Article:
"You're free man," Jessie said as he stood up with the handcuffs in his hands. "But not really," he said with a smirk. "The pigs'll be sniffing around the neighborhood soon enough, so I'm afraid I'm going to have to put you guys down in the cellar for a bit. I think it's the garbage behind the back door that attracts 'em," he said breaking into a fit of laughter again. He bent over, letting his long, wavy hair fall down over his face, and then threw his head back again, hair flying everywhere with great bursts of laughter. When Jessie had calmed back down, he walked over to the huge block of cement which served as a coffee table. It was about six feet long and three feet high, and appeared to be solid, but somehow, Jessie leaned into it, and slid it slowly across the floor. They were still trying to figure out how he had moved it when he took out a small screwdriver and dug into one of the floor boards. He worked his way smoothly along the board's length, until there was a narrow groove about three feet long. Jessie carefully pried the board up with his fingers, but it was more than one board. There were several boards joined together to form a trap door, which opened into a dark pit.

"Grab on of those candles," Jessie said to Kathi. Jessie nudged Jim with one of his elbows and motioned to him to hold the door.

"Follow me," he said as he walked slowly down a set of wooden stairs. Kathi and Brian followed Jessie down into a small, damp room with a dirt floor and three stone walls. The fourth wall was also dirt.

"What am I supposed to do with this door?" Jim yelled down at them.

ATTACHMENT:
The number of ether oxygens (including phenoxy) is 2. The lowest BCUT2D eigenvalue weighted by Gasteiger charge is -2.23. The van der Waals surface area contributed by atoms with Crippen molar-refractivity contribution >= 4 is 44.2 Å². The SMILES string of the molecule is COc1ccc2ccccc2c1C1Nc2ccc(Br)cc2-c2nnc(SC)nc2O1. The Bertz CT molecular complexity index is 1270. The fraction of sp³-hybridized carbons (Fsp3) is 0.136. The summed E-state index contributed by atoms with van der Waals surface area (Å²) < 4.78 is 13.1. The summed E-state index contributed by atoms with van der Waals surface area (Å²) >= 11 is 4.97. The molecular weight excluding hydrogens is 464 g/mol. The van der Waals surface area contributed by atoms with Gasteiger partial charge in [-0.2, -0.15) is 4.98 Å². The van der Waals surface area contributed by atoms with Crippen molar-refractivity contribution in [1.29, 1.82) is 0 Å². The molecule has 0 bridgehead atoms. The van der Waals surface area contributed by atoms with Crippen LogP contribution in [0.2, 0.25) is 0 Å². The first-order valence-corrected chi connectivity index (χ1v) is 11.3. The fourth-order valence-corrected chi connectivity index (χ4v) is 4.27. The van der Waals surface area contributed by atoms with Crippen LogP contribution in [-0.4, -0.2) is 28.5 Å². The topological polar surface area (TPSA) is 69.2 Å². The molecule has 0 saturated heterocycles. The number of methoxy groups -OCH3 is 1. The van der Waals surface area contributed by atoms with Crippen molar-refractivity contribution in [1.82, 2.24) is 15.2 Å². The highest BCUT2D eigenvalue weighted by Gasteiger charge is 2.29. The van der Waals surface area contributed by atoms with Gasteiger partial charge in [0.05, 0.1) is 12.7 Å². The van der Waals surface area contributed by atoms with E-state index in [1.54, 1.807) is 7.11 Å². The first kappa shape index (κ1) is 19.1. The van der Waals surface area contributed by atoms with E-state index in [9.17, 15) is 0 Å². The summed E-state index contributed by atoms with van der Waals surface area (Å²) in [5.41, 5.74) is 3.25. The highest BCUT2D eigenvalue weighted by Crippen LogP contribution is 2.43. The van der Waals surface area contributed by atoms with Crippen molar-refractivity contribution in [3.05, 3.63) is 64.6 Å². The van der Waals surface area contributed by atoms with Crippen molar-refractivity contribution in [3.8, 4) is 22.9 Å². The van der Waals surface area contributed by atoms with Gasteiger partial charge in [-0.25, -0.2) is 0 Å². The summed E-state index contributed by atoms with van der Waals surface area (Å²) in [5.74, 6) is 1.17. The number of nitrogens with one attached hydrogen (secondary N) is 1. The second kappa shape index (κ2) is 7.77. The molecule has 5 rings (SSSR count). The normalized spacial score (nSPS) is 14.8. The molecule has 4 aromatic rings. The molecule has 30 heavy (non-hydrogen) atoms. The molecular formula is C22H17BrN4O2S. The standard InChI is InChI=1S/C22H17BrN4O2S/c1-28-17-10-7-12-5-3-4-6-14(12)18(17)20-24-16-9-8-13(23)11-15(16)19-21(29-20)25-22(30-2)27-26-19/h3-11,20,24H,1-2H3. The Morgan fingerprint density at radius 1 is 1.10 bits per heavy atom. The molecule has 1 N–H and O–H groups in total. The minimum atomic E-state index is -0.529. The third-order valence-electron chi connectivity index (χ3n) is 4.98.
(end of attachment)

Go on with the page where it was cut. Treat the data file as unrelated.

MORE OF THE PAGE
"I'll be right up, just hand in there for a minute, " Jessie yelled back. "Listen," he said to Kathi and Brian. "It shouldn't be too long before they clean the neighborhood. Once you're safe, I'll let you back out. Here's a book of matches in case that goes out. Just be cool, and when you hear me knock on the floor, don't make any noise, all right?"

Kathi and Brian nodded slowly.

"All right then. Just stay cool and hang out. I'll drop down to see you soon."

Jessie scrambled back up the stairs and took three new candles from the shelf. He tossed them down into the hole, and took the door from Jim.

"Head down there with Kathi and Brian. They'll clue you in on what went down."

Jim climbed slowly down the stairs and stood in the center of the room in a circle with Kathi and Brian. As the door closed above them, they listened to the sound the cement slab made as it slid back over the trap door. The sound continued for a moment, and then it went silent. They stood in the quiet for a minute, letting their eyes adjust to the darkness. Kathi was about to speak when they heard Jessie knock twice on the hardwood floor. Kathi put a finger to her lips, and the three of them stood in the quiet and stared at the flame of the candle on the earthen floor. After what seemed like an eternity, but was really only ten minutes, they heard another knock on the floor.

"You think it's okay to talk?" Kathi whispered.

"I don't know, I'm always the last one to know," Jim said dryly.

"I think it's okay. We should light these other candles."

"What if we're down here for a long time?" Brian asked. "They'll all burn out at once if we light them together."

"Yeah, but Jessie said we'd be out of here pretty soon anyway, and since he just knocked, it shouldn't be more than a couple of minutes." She said as she gathered the other candles from the floor.

"Why even light them then?"